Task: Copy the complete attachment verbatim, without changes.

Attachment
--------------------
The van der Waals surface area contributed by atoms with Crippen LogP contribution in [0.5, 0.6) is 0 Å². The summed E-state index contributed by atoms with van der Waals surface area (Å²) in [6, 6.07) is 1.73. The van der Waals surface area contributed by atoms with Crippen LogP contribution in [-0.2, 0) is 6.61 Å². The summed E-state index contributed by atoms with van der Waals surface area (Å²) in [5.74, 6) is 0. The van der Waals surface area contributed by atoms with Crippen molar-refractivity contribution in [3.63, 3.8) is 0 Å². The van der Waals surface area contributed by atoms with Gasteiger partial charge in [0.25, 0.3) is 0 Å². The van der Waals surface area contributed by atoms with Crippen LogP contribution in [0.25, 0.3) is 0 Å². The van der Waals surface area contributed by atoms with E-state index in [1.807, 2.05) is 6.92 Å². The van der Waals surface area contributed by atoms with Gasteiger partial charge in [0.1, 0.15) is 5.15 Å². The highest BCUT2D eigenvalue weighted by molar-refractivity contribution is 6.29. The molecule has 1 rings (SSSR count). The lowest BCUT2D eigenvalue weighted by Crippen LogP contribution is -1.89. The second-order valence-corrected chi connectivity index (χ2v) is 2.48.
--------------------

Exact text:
The van der Waals surface area contributed by atoms with Crippen LogP contribution in [0.5, 0.6) is 0 Å². The summed E-state index contributed by atoms with van der Waals surface area (Å²) in [6, 6.07) is 1.73. The van der Waals surface area contributed by atoms with Crippen LogP contribution in [-0.2, 0) is 6.61 Å². The summed E-state index contributed by atoms with van der Waals surface area (Å²) in [5.74, 6) is 0. The van der Waals surface area contributed by atoms with Crippen molar-refractivity contribution in [3.63, 3.8) is 0 Å². The van der Waals surface area contributed by atoms with Gasteiger partial charge in [0.25, 0.3) is 0 Å². The van der Waals surface area contributed by atoms with Crippen LogP contribution in [0.25, 0.3) is 0 Å². The van der Waals surface area contributed by atoms with E-state index in [1.807, 2.05) is 6.92 Å². The van der Waals surface area contributed by atoms with Gasteiger partial charge in [0.1, 0.15) is 5.15 Å². The highest BCUT2D eigenvalue weighted by molar-refractivity contribution is 6.29. The molecule has 1 rings (SSSR count). The lowest BCUT2D eigenvalue weighted by Crippen LogP contribution is -1.89. The second-order valence-corrected chi connectivity index (χ2v) is 2.48.